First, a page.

“Listen, I was not going to wait around. He had plenty of time to pee, poop and have lunch BEFORE the case started. It’s all about time management. When I left, the case had not started. Why should I stay?”
Number Two chimed in.
“Dr. Charity, you’re not a team player, are you? When a colleague asks for help, you need to give it.”
What? Help in an emergency, absolutely! Where was the emergency here?
“Yes, Dr. Charity. We are colleagues that help each other.” the Chief replied nodding his head.
I sat silently wedged against the corner wall quite dumbstruck by the chiding I was receiving over a lunch break or lack thereof. And then IT happened. By IT, a sensation that started in the depths of my bowels. A churning and grumbling at first. IT then traveled upward on its journey first stopping in my stomach, gurgling, acid producing, moving through my esophagus at breakneck speed and when I opened my mouth, it spewed.
“You’re an IDIOT!”
“DOCTOR Charity! THAT was inappropriate!” Number Two replied in a chastising voice. She stood to put more emphasis in her response.
Maybe it was inappropriate, but it was out. I couldn’t push rewind or a delete button. No dubbing available either.
I stood, glared up at her. She was taller than I was.
“I’m out of here! Move! We’re done!”
Lynette, that was NOT good!
I left the office and headed to the Doctor’s Lounge. When I entered, it was empty.
“I’m so glad no one’s here!” I thought.
I needed a moment to “regroup”. I closed my eyes and leaned back on the leather couch. I put my hands over my mouth. I didn’t want to inadvertently speak out loud.
Stupid! Stupid! Stupid! Lynette. This is bad. It’s not like before. Docs get fired over stuff like this. Stupid! Stupid! Stupid! I really like working here.
I took a deep breath in, stood up, and returned to the operating room and finished the two cases assigned to me. I didn’t share my trip to the Chief’s office. I tried to just “forget”.
My termination letter arrived the following week. In brief, it read. “Dr. Charity. You have undermined the authority of the Chief of the Department of Anesthesiology. Your contract will not be renewed”.
I’m out because I didn’t give one Anesthesiologist a lunch break and I called another one an idiot. What about my experience? What about my patient care? What about my 12 years service to this community? This new age medical model sucks! I can’t believe I’m done! Maybe I should be done? Maybe I should just retire?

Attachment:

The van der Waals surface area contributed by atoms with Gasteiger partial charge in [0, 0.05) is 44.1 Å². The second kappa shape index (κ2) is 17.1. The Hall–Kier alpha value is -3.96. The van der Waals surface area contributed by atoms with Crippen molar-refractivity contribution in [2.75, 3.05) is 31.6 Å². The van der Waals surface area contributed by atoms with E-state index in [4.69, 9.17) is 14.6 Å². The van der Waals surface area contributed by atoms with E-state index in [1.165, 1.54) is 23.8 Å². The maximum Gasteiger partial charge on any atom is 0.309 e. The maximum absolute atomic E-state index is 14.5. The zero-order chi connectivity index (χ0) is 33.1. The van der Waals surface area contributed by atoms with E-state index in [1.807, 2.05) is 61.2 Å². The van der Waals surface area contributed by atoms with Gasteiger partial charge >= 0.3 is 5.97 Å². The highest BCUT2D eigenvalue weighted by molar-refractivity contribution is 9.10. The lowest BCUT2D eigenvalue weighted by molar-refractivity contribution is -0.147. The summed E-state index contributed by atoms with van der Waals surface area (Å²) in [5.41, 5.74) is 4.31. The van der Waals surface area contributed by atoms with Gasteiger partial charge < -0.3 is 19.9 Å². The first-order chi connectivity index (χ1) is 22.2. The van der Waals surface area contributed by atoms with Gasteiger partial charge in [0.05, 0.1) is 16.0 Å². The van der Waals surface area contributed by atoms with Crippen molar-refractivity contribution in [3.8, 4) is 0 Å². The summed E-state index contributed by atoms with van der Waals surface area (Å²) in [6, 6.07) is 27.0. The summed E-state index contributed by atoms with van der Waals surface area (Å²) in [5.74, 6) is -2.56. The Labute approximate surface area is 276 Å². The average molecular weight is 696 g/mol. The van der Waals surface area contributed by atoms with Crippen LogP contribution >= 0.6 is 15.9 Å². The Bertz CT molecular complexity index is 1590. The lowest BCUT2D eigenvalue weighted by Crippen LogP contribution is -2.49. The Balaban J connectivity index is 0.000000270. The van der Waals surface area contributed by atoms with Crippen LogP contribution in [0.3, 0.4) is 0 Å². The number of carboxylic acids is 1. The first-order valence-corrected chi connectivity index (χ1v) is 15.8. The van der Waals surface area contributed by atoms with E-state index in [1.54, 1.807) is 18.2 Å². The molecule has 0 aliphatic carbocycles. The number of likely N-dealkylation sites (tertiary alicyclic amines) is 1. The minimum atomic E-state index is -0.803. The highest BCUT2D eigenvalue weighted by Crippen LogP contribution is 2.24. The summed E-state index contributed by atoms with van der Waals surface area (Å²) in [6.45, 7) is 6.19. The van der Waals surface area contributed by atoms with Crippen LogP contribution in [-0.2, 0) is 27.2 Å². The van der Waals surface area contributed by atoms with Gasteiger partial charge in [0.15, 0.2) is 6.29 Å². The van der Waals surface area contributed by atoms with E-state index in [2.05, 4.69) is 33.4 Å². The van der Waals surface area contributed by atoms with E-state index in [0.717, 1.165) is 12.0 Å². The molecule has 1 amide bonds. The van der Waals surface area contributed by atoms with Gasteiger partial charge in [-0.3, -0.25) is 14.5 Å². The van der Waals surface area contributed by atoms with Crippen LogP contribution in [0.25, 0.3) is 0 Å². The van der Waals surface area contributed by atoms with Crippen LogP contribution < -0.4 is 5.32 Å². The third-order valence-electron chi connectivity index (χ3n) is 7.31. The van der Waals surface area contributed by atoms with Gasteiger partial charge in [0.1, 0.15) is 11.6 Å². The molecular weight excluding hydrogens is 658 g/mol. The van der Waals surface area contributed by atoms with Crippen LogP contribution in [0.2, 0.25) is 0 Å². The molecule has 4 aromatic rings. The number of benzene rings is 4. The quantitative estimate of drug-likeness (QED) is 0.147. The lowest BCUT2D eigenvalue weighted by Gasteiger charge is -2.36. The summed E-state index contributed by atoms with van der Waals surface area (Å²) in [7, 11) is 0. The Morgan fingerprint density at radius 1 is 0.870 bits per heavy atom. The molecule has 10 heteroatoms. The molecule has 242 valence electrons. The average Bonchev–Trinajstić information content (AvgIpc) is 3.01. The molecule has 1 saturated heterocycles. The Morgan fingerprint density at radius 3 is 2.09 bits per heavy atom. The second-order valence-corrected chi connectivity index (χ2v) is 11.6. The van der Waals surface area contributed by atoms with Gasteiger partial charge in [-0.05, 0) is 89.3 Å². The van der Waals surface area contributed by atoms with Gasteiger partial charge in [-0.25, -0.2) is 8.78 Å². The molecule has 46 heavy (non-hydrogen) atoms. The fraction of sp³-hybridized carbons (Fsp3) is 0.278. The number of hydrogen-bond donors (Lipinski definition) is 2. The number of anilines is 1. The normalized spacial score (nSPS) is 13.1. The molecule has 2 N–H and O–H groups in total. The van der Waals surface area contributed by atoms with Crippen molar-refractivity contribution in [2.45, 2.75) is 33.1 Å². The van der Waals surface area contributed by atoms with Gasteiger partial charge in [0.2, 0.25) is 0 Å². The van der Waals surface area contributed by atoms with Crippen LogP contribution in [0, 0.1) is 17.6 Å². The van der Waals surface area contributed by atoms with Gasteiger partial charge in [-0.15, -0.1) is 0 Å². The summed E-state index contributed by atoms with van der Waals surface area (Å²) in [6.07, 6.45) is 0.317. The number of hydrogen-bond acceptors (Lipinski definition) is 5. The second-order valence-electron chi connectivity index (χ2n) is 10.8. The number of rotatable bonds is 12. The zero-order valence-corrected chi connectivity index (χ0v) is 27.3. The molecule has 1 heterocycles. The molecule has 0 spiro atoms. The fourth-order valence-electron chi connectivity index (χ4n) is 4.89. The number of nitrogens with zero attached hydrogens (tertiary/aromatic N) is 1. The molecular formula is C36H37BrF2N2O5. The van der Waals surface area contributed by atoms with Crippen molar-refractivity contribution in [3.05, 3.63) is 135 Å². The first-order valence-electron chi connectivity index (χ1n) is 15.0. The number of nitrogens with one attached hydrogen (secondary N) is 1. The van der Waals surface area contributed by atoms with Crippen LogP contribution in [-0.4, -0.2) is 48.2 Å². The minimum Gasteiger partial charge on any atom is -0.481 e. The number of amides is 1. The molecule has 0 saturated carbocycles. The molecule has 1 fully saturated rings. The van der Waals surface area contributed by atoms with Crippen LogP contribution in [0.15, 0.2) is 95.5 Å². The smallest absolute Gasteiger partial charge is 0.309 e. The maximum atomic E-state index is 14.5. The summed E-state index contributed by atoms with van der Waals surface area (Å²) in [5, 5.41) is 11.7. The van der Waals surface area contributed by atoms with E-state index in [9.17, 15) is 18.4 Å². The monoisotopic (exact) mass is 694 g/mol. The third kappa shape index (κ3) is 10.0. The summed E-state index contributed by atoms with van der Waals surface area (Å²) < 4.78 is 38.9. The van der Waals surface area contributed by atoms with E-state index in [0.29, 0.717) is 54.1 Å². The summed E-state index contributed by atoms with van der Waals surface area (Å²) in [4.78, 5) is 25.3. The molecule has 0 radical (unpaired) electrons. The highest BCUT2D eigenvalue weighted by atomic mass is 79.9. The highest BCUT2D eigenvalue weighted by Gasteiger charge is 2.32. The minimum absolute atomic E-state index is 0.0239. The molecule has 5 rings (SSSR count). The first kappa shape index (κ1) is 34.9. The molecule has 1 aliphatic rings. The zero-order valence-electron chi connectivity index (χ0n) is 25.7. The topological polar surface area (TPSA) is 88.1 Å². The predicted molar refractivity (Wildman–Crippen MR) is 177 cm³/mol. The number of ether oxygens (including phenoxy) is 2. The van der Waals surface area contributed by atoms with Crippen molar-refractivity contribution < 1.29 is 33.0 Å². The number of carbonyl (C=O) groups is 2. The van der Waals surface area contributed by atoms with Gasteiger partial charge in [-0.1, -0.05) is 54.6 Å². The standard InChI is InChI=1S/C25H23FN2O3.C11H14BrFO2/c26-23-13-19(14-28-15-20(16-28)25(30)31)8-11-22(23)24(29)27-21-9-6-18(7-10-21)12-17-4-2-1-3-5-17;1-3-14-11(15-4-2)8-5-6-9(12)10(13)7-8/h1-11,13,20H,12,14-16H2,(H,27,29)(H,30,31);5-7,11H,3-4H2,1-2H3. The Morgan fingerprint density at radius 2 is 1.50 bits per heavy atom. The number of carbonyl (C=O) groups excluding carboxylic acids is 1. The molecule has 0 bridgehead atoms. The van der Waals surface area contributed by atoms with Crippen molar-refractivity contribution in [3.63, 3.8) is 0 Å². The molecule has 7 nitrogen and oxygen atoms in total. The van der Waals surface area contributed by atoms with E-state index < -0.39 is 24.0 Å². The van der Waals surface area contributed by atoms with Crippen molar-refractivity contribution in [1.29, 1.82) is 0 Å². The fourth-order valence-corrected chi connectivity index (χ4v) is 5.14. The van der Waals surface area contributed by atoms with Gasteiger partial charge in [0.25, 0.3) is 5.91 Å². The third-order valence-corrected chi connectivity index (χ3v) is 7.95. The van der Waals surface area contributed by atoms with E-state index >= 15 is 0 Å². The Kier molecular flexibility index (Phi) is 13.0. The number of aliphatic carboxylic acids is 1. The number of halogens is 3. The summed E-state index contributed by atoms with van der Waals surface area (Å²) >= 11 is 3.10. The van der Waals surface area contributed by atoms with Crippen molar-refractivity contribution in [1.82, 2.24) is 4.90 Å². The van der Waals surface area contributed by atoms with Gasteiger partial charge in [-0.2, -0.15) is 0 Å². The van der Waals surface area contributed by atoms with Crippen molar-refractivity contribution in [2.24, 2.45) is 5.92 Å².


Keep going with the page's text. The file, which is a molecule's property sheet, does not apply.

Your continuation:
On my last day, my ID badge was deactivated. I was accompanied by a security officer to my locker and she observed while I removed my OR shoes, my stethoscope, pens, syringes, a spare set of scrubs, a white coat and some used OR bonnets. I put everything in a handled paper bag.
“Dr. Charity, you have to leave the scrubs.” the Security officer sternly remarked.
“I know,” I said rolling my eyes. I didn’t need them. I already had a good stash at home. Great sleepwear.
Once I emptied my locker, the officer escorted me down to the front door. No passing GO, no collecting $200. I was now just a resident of the community. All professional access denied. I threw the bag into the trunk of my car and drove the two miles home. The tears started and continued through the morning of my birthday. I had spent a week in bed circling the depression rabbit hole, using all my mental abilities to fight crawling in and never coming out.
What has happened to medicine, a career I walked through the jeers and dog-poop throwing White neighborhood as a young girl to achieve?
I laid under the covers reliving the event with different outcomes. What a waste of time. Finally, I pulled the comforter down and looked up at my bedroom ceiling. No answers there. I then looked at the sliding glass door to the right of the bed. The local bus zoomed by.
Lynette, get your ass out of bed! Enough of this nonsense. If you don’t want to be a doctor anymore, what DO you want to do?
I mulled this over.
And then it hit me. I sat up in bed, threw my legs over the side, stood up and shouted.
“I want to be a stand-up comic, lounge singer, voice-over actor!” That’s what I want to be!”